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  1. #21
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    Re: UART-->RS485 (transmission is finished and it may respond)

    Quote Originally Posted by KlausST View Post
    Hi,


    This is a protocol.
    Without protocol it can't recognize commands..

    Klaus

    OK, then it's usual acynchronous serial protocol.

    Default: 9600 baud rate, 8 data bits, even parity, 1 start, 1 stop bit.
    Last edited by intiCA; 14th May 2019 at 06:28.



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  2. #22
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    Re: UART-->RS485 (transmission is finished and it may respond)

    Hi,

    Default: 9600 baud rate, 8 data bits, even parity, 1 start, 1 stop bit.
    This is no protocol, these are interface setup parameters.
    ..but the interface setup may just be the a tiny part of a protocol.
    https://en.m.wikipedia.org/wiki/8-N-1

    In the protocol the timing should be specified, as well as the meaning of the bytes (bits).
    https://en.m.wikipedia.org/wiki/Communication_protocol

    Klaus
    Please don´t contact me via PM, because there is no time to respond to them. No friend requests. Thank you.



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  3. #23
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    Re: UART-->RS485 (transmission is finished and it may respond)

    Quote Originally Posted by KlausST View Post
    Hi,


    This is no protocol, these are interface setup parameters.
    ..but the interface setup may just be the a tiny part of a protocol.
    https://en.m.wikipedia.org/wiki/8-N-1

    In the protocol the timing should be specified, as well as the meaning of the bytes (bits).
    https://en.m.wikipedia.org/wiki/Communication_protocol

    Klaus
    Acynchronous Serial Communication is called (in the same WIKI) as a most common protocol in use.

    Lets see here: https://en.wikipedia.org/wiki/RS-485

    BR



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  4. #24
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    Re: UART-->RS485 (transmission is finished and it may respond)

    There is apparently a different understanding of some terms, e.g. does a protocol definition necessarily include the frame specification. Term definitions can't be distinguished as right or wrong, they are more or less useful for a specific application range. Often different definitions coexist in science and engineering.

    If you also review the "Applications" above the quoted "Protocols" paragraph in the Wikipedia article, you'll notice that the former involves a narrower definition of the term protocol than the latter.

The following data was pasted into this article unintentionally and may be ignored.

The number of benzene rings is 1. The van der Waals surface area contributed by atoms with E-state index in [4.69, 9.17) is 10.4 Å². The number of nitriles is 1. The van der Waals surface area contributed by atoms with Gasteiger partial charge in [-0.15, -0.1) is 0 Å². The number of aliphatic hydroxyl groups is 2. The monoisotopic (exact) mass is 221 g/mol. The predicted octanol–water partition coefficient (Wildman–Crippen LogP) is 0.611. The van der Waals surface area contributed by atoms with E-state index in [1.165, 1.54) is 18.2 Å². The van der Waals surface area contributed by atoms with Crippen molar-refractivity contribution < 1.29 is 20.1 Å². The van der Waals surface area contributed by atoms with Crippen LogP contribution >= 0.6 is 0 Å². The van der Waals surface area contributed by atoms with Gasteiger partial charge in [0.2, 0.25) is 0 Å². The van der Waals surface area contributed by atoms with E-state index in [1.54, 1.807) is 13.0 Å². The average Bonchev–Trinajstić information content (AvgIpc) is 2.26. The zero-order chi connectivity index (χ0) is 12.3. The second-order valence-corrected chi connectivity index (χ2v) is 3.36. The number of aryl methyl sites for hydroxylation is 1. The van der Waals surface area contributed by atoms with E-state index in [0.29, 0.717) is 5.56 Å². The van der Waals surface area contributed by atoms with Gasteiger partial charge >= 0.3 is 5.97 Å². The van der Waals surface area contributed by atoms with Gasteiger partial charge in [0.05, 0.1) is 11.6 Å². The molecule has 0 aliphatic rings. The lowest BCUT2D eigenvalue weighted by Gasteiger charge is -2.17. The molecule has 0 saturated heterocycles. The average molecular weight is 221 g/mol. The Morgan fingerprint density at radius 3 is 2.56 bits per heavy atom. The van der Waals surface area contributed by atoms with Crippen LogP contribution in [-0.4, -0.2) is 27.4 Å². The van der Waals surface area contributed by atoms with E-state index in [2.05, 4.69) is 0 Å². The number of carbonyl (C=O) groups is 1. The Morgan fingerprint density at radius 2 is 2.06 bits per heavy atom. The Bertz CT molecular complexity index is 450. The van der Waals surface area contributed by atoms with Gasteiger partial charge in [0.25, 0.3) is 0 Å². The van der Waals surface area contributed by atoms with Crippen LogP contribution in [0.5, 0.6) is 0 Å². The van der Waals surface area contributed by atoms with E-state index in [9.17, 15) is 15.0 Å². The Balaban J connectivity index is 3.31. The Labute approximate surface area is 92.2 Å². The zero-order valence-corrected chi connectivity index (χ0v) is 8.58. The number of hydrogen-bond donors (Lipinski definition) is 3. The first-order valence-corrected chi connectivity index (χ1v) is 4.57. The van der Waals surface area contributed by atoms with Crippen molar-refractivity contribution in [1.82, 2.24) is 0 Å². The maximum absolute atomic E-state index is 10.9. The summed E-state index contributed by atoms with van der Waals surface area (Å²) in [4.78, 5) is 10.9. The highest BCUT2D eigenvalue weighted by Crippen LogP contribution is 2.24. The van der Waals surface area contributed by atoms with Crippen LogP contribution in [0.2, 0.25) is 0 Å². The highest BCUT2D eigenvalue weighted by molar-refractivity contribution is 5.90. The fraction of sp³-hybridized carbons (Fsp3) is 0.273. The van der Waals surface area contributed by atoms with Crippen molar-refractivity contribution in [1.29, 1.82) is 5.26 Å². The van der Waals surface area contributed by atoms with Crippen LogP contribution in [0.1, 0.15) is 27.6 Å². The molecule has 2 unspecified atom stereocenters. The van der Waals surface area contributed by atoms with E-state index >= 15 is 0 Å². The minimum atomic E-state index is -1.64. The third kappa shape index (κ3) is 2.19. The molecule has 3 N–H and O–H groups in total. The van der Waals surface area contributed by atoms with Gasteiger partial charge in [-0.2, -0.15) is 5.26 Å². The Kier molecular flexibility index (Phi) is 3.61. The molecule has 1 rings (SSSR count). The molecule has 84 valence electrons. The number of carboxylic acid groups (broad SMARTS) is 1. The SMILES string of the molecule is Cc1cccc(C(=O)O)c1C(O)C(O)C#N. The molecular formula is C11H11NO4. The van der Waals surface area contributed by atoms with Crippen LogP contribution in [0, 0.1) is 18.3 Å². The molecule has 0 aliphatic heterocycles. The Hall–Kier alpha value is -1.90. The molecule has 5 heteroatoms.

Term definitions don't tell what's wrong in your system. I see at least this possible problems:

    - Unsuitable RXDEN timing. If so. it's a low-level firmware, e.g. UART driver problem
    - Missing or inappropriate RS-485 bias resistors, line not reliably in idle state when all drivers are deactivated
    - Collisions due to wrong framing or incompatible parameters


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  5. #25
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    Re: UART-->RS485 (transmission is finished and it may respond)

    Quote Originally Posted by FvM View Post
    There is apparently a different understanding of some terms, e.g. does a protocol definition necessarily include the frame specification. Term definitions can't be distinguished as right or wrong, they are more or less useful for a specific application range. Often different definitions coexist in science and engineering.

    If you also review the "Applications" above the quoted "Protocols" paragraph in the Wikipedia article, you'll notice that the former involves a narrower definition of the term protocol than the latter.
    The master really doesn't know any protocols, except mentioned above the most common ASC protocol. That's fully in line what I have in practice, on the bench.


    Quote Originally Posted by FvM View Post
    Term definitions don't tell what's wrong in your system. I see at least this possible problems:

    - Unsuitable RXDEN timing. If so. it's a low-level firmware, e.g. UART driver problem
    - Missing or inappropriate RS-485 bias resistors, line not reliably in idle state when all drivers are deactivated
    - Collisions due to wrong framing or incompatible parameters
    May I ask, you figured that out based on #16? I gave some additional info there.

    BR
    Last edited by intiCA; 14th May 2019 at 12:55.



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